Again, leaving aside some of the bits we would all take issue with, just consider this from a left-wing commentator:
Common sense alone dictates that the League Against Cruel Sports has no duty to be an equal opportunities employer in respect of illegal cock fighting aficionados. If you apply to be a Conservative parliamentary candidate and then inform the selection meeting that you are an anarcho-syndicalist, you do not have grounds subsequently to bring a discrimination case.

Peter Tatchell – a man with whom I usually agree on much – has been widely quoted taking the Pope to task on this one. But my guess is that he wouldn’t hire an overt homophobe for an admin job at OutRage!

By the same token, if you want to work for the Catholic Church, your potential bosses might reasonably expect you to uphold the teachings of Catholicism. If you are gay, it will presumably not have escaped your notice that the Vatican has a longstanding downer on hot man-on-man legover action.

And why would a self-respecting gay man or woman want to be a member of an organisation that teaches them that same-sex personal relationships are sinful, anyway? There are plenty of wussy denominations that take a more inclusive line, not least the Church of England.

Wednesday, 3 February 2010

Book: Catholic Priest, Image of Christ

Gracewing, together with a number of other European publishers, is marking the Year of the Priest with a number of titles. On Saturday 13 February at St Wilfrid's Hall (London Oratory) the most prestigious of these will be launched: Catholic Priest, Image of Christ. Through Fifteen Centuries of Art. The Institute of Christ the King, Sovereign Priest collaborated in the book, and Mgr Wach, the Founder and Prior General, will celebrate Mass in the Little Oratory before the book launch, at 11.30am

Here is the publisher's information about the book:
The editor of The Catholic Priest, Image of Christ, Steen Heidemann presents 560 images of the priesthood, from masterpieces of art across fifteen centuries, which vividly illustrate the vocation, call to sanctity, apostolic work, spirituality and liturgical activity of priests. Accompanying the illustrations are profound expositions of the priestly life from major figures of the Church: His Holiness Pope Benedict XVI, Cardinal Antonio Cañizares Llovera, Cardinal Jorge Arturo Medina Estévez, Archbishop Raymond Burke, Archbishop Malcolm Ranjith, Bishop Basile Mvé Engone, Bishop John Basil Meeking, Bishop Juan Rodolfo Laise; the Abbots of Notre-Dame de Fontgombault, Notre-Dame de Randol, Notre-Dame de Triors, Sainte-Madeleine du Barroux, Sainte-Marie de Lagrasse; a range of other distinguished priests including Fathers of the Oratory and of the Institute of Christ the King Sovereign Priest. The book also explores the question of what art is worthy to be used in the Church (the illustrations include many paintings and stained glass designs from the 21st century), and provides a gazetteer of significant contemporary artists working for the Church today.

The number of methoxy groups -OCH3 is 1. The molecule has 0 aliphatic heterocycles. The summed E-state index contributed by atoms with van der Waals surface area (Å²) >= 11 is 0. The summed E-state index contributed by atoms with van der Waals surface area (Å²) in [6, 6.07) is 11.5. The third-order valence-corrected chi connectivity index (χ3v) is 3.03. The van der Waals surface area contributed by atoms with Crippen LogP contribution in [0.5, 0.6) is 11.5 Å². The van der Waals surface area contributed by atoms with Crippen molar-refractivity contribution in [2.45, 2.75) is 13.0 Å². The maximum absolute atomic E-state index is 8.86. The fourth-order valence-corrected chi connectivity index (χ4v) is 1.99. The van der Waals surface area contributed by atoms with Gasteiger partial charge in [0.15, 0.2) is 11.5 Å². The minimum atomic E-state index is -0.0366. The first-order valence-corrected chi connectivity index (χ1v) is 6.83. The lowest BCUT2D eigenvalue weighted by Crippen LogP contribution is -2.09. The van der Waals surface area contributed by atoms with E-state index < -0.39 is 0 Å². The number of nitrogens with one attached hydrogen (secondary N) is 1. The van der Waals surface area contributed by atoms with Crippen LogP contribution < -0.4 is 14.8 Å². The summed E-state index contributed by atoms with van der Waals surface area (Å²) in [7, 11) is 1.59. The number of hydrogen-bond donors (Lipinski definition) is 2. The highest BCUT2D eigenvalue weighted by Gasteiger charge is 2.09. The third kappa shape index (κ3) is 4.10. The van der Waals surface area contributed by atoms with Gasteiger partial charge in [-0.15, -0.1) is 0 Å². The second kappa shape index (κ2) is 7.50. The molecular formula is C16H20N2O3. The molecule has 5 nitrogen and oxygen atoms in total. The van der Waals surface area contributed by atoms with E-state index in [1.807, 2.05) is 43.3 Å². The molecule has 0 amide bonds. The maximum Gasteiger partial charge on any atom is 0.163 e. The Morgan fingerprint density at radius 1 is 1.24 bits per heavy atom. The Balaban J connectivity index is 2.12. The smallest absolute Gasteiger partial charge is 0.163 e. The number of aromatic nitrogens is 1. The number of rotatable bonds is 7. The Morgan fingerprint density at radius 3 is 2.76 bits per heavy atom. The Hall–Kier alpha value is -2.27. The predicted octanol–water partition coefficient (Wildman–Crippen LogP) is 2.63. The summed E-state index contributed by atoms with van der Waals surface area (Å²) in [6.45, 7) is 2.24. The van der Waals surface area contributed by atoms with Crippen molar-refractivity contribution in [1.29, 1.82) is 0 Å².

Catholic Priest, Image of Christ. Through Fifteen Centuries of Art. is available from Gracewing, price £40

Tuesday, 2 February 2010

"You don't pick and choose traditions"

Nadine Dorries is annoyed that the Speaker of the House of Commons no longer wears the traditional dress. This used to include a wig, knee breeches, silk stockings and buckled shoes. John Bercow wears a plain black gown over his lounge suit ("business" suit if you must.)

Despite the simplifying of dress, it seems that MPs are still expected to observe the tradition of standing still with their backs to the wall and their eyes diverted when the Speaker walks down the corridor. Nadine Dorries has rebelled against this tradition, causing great annoyance to the Speaker by doing so. She writes:
My response: if you want to drop the tradition of wearing the Speaker’s dress, then don’t expect me to honour the tradition of standing still in the corridor when you move along it. You don’t pick and choose traditions. If you do you begin to erode away at what brings millions of pounds into this country each year via our tourism economy. You erode the authority of the Speaker’s chair and, by doing so, erode the authority of Parliament itself.
Something doesn't seem entirely right here: I am not sure that flouting one tradition is a good protest against the loss of another. Nevertheless it is interesting to read an MP on the importance of tradition; and she is right that you can't just pick the ones you are "comfortable" with.

A question I would ask is "Why bother with the gown?" Plain and simple it may be, but if you are not going to wear the proper stuff, what on earth is the point of wearing anything distinctive at all? It rather reminds me of priests saying Mass in jeans and a t-shirt with a stole thrown over. Why do they wear a stole?

Petition in support of the Pope

Chris Gillibrand, author of Catholic Church Conservation, has set up an online petition in support of Pope Benedict. It reads: